The decision to drive drunk is not an accident. The decision to engage in distracting behaviors while driving is not an accident. The decision to speed is not an accident. The decision to not repair a maintenance issue is not an accident. Accidents, by definition, are unexpected happenings that are not due to any fault or misconduct. These behaviors are not accidental, nor do they cause accidents. They are choices that result in crashes. According to a 2008 study from the National Highway Traffic Safety Administration, 93% of crashes result from some type of human error. Over 28 state departments of transportation, including Minnesota, no longer refer to roadway incidents as accidents.
In the fast-paced world, companies constantly strive for success and growth. Yet, amidst the hustle and bustle, one critical aspect often gets overlooked – driver qualification and fleet safety. Businesses with commercial drivers and Department of Transportation requirements are likely to have the most robust fleet programs. However, businesses without those regulatory requirements are still faced with similar risks. Ignoring these can lead to dire consequences, impacting not only the safety of employees and the public, but also the company’s bottom line.
Most crashes are preventable. In fact, the rates of fatalities and crashes have generally decreased since the 1960s. This is a result of regulations that require the manufacture of safer cars, improved roads, and recently enhanced safety technology. It is also a result of DWI laws, seat belt use, and improved child seats. Despite all of these positive steps, the Minnesota Department of Public Safety reports 134, 917 people were still involved in crashes in Minnesota in 2021. That resulted in 488 deaths, 1,723 serious injuries, and over 2 billion in economic loss.
The top four factors that contribute to fatalities on Minnesota roads are speed, unbuckled motorists, drunk driving, and distracted driving. The goal of a fleet risk management program and the responsibility of business owners is to provide the tools and support to eliminate most, if not all of these avoidable crashes.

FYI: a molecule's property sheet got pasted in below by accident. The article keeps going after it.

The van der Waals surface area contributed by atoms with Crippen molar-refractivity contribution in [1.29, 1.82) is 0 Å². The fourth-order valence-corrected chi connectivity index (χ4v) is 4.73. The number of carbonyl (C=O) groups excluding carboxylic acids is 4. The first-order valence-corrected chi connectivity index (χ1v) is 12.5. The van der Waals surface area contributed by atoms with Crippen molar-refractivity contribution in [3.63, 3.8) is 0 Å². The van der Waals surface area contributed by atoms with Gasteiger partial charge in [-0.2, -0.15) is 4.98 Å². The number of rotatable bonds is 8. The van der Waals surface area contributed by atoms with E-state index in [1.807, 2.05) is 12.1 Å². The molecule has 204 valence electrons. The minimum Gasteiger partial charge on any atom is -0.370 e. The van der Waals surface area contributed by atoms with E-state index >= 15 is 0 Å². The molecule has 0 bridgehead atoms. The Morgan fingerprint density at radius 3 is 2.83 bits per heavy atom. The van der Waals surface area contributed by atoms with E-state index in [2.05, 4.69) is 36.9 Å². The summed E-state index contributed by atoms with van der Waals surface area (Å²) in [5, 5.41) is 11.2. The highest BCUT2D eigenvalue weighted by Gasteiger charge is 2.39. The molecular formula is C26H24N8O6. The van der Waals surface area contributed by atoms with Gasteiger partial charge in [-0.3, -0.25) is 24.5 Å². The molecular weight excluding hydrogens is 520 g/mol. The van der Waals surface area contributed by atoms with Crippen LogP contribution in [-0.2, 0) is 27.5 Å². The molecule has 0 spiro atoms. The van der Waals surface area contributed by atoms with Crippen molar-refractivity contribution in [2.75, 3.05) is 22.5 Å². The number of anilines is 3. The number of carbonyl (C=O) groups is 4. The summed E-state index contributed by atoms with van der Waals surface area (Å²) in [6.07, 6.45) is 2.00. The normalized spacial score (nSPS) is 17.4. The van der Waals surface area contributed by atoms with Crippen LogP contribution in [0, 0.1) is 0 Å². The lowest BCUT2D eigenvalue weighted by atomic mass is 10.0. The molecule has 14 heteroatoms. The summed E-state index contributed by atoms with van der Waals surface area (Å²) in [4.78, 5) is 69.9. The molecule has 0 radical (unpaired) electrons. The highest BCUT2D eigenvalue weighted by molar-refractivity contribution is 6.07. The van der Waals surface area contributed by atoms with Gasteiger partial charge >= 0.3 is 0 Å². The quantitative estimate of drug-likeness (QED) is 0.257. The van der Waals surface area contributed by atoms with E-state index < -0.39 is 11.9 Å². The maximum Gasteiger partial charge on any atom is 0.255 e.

If employee injuries, injuries to the public, and financial cost are not reason enough to set a goal to eliminate crashes, the insurance industry is likely to provide the final incentive. Currently, in order to secure favorable insurance rates, companies must demonstrate a commitment to safety through thorough driver qualification and fleet management processes. The insurance industry is also evolving from using this as a criteria for determining rate to using this criteria as a primary factor in determining the overall insurability of the business.
Specific Risk Management Practices
To effectively manage risks associated with driver qualification and vehicle usage do not require complex policies and procedures. The core of any good program includes:
1. Annual Motor Vehicle Record (MVR) review. This should include criteria for the privilege to drive for company business.
2. Non-Owned Auto Use. Employees who occasionally use personal vehicles for company business should be subject to the same safety criteria as those driving company-owned vehicles and provide confirmation of an adequate level of personal insurance.
3. Personal and Family Use Policies. Businesses should establish policies regarding personal and family use of company vehicles and extend the safety requirements if such use is allowed.
4. GPS Tracking. Implementing GPS tracking systems can help monitor driver behavior, route optimization, and vehicle security. This technology provides real-time insights into driver activities, enabling businesses to proactively address safety concerns.
5. Training Programs. Investing in comprehensive driver training programs can make a significant difference in accident prevention. These programs should cover safe driving techniques, defensive driving, and adherence to company policies.
6. Vehicle Maintenance. Regular maintenance of company vehicles is vital to ensure they are in optimal condition. Neglecting maintenance can lead to breakdowns, crashes, and increased insurance premiums. Consistent vehicle inspections and servicing are critical components of a safety-oriented approach.
7. Accident Reporting. In the unfortunate event of an accident, a robust reporting system should be in place. Prompt and accurate reporting helps businesses assess the cause, implement corrective actions, and communicate with insurance carriers efficiently.
Raise the bar. The best practice steps are simple. Join the effort and refer to roadway incidents as crashes. Set a goal of zero crashes. Create a set of expectations and policies to support that goal. Save lives. Reduce expenses.
Do you want to learn more? The annual report from the Office of Traffic Safety, Minnesota Department of Public Safety includes a detailed analysis of crashes, and contributing factors such as driver age, vehicle type, and road conditions. The most current report is available here. https://dps.mn.gov/divisions/ots/reports-statistics/Documents/CFmod_2021_Doc.pdf